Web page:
The Safe Water For All Campaign is focused on educating the public on the leading drinking water contaminants, including PFAS, nitrates and lead, and their impact on your health. The public is encouraged to participate in an upcoming panel series to stay informed and learn steps you can take to keep safe.

Safe Water For All Panel Series

Sowing The Seeds For Safe Water

Water gives us life and grows our food. Yet today, many of those who grow our food can't drink their water. Learn how farmers and agriculture business leaders are using science to advance innovative solutions for safe water. Hear new ideas for policies, technologies and practices that protect water and strengthen the economy.


Threats On Tap: Marginalized Communities At Risk

While the Safe Drinking Water Act guarantees all Wisconsinites access to clean, drinkable water, not everyone can safely turn on the tap. The United States has remarkable water systems, developed over two centuries of technological, institutional and economic advances. However, the benefits of those systems have not been equally felt across the state. Water systems that serve marginalized areas –communities of color, low-income communities and rural communities – are more likely to be unsafe. Hear about the efforts to understand and to secure safe and affordable drinking water for every community.


Protecting the People: Safe Drinking Water For All

Wisconsin has a long history of protecting the state’s waters and even led the nation in drinking water protection with the passage of the 1983 groundwater law. Approximately two thirds of people living in Wisconsin get their drinking water from groundwater. Adequate supplies of uncontaminated groundwater are crucial not only for our health but also for our breweries, agricultural operations and cutting-edge industries in Wisconsin. Hear how Wisconsin is working to protect your health and what you can do to get involved.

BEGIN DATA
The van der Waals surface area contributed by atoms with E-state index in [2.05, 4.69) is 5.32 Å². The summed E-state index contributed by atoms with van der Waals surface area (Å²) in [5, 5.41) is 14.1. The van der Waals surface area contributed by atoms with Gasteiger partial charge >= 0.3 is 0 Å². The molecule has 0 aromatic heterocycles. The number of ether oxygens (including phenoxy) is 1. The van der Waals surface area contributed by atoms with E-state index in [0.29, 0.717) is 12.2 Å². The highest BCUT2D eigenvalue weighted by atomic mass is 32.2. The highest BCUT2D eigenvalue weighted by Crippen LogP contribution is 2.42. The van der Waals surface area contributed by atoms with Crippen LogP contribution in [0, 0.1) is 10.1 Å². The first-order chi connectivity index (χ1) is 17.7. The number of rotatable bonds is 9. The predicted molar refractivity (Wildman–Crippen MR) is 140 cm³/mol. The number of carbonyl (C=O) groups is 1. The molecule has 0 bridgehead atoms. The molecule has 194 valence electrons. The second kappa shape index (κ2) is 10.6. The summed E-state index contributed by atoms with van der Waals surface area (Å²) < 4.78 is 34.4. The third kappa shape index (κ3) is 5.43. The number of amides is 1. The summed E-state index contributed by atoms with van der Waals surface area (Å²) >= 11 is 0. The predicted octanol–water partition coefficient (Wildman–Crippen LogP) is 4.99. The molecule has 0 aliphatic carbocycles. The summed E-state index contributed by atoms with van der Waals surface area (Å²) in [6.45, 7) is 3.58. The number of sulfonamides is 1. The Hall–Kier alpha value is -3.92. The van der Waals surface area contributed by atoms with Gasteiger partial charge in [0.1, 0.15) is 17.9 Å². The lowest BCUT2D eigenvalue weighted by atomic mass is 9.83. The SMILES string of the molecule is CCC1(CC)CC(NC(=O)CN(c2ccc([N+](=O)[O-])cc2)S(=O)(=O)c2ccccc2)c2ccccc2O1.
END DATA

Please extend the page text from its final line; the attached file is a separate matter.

Note: More details to follow.

Be In The Know


PFAS (per- and polyfluoroalkyl substances) are a group of human-made chemicals used for decades in numerous products, including non-stick cookware, fast food wrappers, stain-resistant sprays and certain types of firefighting foam.

These contaminants have made their way into the environment through spills of PFAS-containing chemicals, discharges of PFAS-containing wastewater to treatment plants and certain types of firefighting foams.

PFAS has been found at more than 50 sites across Wisconsin. There is a growing public health concern over PFAS — which do not occur naturally and are widespread in the environment. They are found in people, wildlife and fish all over the world. Because PFAS do not break down easily in the environment, and some PFAS can stay in the body for a long time, they are referred to as forever chemicals.